It's Wasn't Only Cheney
Who Had Assassination Programs: Clinton Did It, and Obama Does It, Too
While the current focus is on Dick Cheney's role concealing these nefarious missions, the U.S. has long had a bipartisan assassination policy.
Members of Congress have expressed outrage over the "secret" CIA assassination program that former Vice President Dick Cheney allegedly ordered concealed from Congress.
But this program -- and the media descriptions of it -- sounds a lot like the assassination policy implemented by President Bill Clinton, particularly during his second term in office.
Partisan politics often require selective amnesia. Over the past decade, we have seen this amnesia take hold when it comes to many of President George W. Bush's most vile policies. And we are now seeing a pretty severe case overtake several leading Democrats.
It makes for good speechifying to act as though all criminality began with Bush and -- particularly these days -- Cheney, but that is extreme intellectual dishonesty. The fact is that many of Bush's worst policies (now being highlighted by leading Democrats) were based in some form or another in a Clinton-initiated policy, or were supported by the Democrats in Congress with their votes.
To name a few: the USA PATRIOT Act, the invasion of Iraq, the attack against Afghanistan, the CIA's extraordinary-rendition program, the widespread use of mercenaries and other private contractors in U.S. war zones and warrantless wiretapping.
Regarding the Bush-era assassination program, there is great reason to be skeptical the program that CIA Director Leon Panetta alleges was concealed from Congress is actually the program the public is being led to believe it is.
Why would the CIA need to conceal a program that never was implemented and, if it never was implemented, why did Panetta need to shut it down? Moreover, who was running this inactive program from the minute Barack Obama was sworn in until June 24, when Panetta supposedly announced its cancellation?
This program -- as it is currently being described -- should hardly be a major scandal to members of the House and Senate intelligence committees, as some are now treating it. As they well know, Obama has continued the Bush targeted-assassination program, using armed drones and Special Forces teams to hunt "high-value targets."
Former CIA counterterrorism chief Vincent Cannistraro and others have pointed out, "The CIA runs drones and targets al-Qaida safe houses all the time." Cannistraro told Talking Points Memo that there is no important difference between those kinds of attacks and "assassinations" with a gun or a knife.
Now, if it turns out that the actual plan Cheney allegedly concealed is something other than what has been publicly described, that will be a different matter. For instance, if the CIA had a secret post-9/11 program planning assassinations on U.S. soil or of U.S. citizens, and it was ordered concealed by Cheney. Or, if it was a plan to target in other ways "enemies of the state" within the U.S., as Seymour Hersh has suggested.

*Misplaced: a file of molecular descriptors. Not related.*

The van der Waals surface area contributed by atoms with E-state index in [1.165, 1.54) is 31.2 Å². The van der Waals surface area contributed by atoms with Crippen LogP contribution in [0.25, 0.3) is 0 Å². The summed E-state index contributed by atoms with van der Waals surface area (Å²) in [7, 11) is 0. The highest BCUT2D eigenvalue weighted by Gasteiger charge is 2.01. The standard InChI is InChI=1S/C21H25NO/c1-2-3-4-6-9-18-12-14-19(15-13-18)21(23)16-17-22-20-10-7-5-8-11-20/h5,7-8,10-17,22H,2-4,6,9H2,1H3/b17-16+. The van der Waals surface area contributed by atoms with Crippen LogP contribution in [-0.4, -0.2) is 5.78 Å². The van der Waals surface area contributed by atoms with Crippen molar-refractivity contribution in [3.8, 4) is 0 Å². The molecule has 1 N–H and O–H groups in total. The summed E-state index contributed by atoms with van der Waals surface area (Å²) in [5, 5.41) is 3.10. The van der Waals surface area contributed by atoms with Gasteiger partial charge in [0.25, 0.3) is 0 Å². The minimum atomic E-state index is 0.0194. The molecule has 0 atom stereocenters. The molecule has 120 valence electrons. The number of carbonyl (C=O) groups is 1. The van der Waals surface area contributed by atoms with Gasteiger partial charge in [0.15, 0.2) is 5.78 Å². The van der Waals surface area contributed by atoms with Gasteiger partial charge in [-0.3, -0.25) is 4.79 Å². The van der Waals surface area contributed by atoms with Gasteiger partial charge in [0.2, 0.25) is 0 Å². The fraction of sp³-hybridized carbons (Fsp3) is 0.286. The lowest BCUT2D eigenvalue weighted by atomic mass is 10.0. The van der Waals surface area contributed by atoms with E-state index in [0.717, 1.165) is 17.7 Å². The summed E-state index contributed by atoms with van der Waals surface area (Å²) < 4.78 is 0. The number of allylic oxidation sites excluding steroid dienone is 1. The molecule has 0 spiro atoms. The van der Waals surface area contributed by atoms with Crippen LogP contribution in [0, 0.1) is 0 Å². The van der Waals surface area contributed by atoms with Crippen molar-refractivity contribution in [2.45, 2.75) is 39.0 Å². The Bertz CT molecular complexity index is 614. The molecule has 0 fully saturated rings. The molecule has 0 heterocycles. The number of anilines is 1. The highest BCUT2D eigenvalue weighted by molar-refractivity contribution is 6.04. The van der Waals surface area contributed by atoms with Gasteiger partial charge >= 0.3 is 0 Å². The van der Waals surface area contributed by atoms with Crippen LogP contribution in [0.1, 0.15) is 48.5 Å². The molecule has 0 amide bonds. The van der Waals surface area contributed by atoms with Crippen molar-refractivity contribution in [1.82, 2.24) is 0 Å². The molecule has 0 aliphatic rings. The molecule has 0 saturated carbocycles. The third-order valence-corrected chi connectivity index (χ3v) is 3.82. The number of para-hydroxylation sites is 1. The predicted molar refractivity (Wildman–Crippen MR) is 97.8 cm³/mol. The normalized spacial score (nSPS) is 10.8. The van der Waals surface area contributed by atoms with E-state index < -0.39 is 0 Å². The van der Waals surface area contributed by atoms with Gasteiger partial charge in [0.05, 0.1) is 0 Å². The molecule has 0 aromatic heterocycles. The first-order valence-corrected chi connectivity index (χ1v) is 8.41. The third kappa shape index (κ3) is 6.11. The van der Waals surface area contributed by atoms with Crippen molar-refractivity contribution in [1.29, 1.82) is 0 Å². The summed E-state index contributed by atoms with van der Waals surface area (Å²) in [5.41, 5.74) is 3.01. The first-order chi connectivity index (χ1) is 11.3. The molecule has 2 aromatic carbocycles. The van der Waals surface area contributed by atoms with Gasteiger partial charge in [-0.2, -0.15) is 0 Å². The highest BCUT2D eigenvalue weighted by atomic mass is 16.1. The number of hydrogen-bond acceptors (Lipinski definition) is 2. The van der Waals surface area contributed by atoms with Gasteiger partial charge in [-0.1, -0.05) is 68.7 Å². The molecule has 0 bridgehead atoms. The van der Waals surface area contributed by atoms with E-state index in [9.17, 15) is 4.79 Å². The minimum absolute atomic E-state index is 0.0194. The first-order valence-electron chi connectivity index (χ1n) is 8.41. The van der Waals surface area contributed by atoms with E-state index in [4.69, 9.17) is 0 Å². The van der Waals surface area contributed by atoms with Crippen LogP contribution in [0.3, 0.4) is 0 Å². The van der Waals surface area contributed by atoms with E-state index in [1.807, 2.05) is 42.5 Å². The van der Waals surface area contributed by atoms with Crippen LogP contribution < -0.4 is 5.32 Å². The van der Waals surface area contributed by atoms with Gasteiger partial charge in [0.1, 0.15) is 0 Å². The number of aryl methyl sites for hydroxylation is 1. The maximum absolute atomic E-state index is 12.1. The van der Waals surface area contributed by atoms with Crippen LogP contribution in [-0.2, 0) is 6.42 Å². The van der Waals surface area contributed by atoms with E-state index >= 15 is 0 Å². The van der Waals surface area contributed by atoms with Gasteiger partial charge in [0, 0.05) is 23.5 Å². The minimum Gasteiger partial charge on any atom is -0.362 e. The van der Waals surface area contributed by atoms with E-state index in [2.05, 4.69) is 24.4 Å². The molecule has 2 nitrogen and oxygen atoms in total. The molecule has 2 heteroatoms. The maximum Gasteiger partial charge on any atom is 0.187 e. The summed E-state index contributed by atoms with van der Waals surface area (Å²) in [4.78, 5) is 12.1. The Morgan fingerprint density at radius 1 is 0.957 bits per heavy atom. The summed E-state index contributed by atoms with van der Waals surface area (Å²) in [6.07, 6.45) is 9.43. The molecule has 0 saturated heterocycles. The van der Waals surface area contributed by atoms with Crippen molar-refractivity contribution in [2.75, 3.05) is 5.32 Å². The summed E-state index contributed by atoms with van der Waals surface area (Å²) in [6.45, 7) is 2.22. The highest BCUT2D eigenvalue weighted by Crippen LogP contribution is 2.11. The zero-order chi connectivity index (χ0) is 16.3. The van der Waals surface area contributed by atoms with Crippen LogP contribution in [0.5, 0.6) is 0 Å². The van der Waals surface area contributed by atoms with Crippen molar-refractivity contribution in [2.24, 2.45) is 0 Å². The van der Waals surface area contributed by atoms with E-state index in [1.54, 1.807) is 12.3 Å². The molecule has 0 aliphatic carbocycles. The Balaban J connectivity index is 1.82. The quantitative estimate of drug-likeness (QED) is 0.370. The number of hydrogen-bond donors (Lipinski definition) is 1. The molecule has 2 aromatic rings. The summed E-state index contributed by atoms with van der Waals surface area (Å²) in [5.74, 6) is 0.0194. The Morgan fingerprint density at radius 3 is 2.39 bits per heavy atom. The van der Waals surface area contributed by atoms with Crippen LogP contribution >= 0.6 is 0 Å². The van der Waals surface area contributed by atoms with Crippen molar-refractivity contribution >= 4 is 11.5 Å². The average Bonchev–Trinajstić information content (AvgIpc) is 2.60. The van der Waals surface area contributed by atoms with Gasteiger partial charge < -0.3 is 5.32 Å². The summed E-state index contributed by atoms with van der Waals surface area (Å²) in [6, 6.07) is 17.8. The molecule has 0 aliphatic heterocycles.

"The Central Intelligence Agency was very deeply involved in domestic activities against people they thought to be enemies of the state," Hersh said in March. "Without any legal authority for it. They haven't been called on it yet. That does happen."
Let's look at the program the Democrats claim was kept secret. The Bush administration reportedly authorized the CIA to use small paramilitary teams to hunt down and assassinate "al-Qaida" leaders around the world. It is currently being reported that this plan was never implemented and was born after 9/11. Both of these assertions are very, very doubtful.
The plan, as currently described in the media and by Democrats, is one that continues to exist under the Obama administration. In fact, this program has been part of official U.S. policy -- under Democratic and Republican administrations -- for decades.
By way of background, technically, there is a U.S. ban on assassination that dates to President Gerald Ford in 1976. "No employee of the United States government shall engage in, or conspire to engage in, political assassination," states Executive Order 11905. That was updated by President Jimmy Carter, who dropped the term "political," simply prohibiting "assassination." The current Executive Order, 12333, was signed by President Ronald Reagan in 1981 and has remained on the books through every administration since.
What is brutally ironic about Reagan signing this ban was that he authorized repeated assassinations, notably the 1986 attempt on Libya's Col. Moammar Gadhafi, which failed to kill Gadhafi, but killed his infant daughter.
But in that brutal apparent contradiction is the truth: The U.S. does not have a ban on assassinations as long as government lawyers can figure out some legal acrobatics for the president to use in sidelining the ban. Every president from Reagan to Obama has reserved the right to assassinate "terrorists" by claiming it as a military operation or a pre-emptive strike.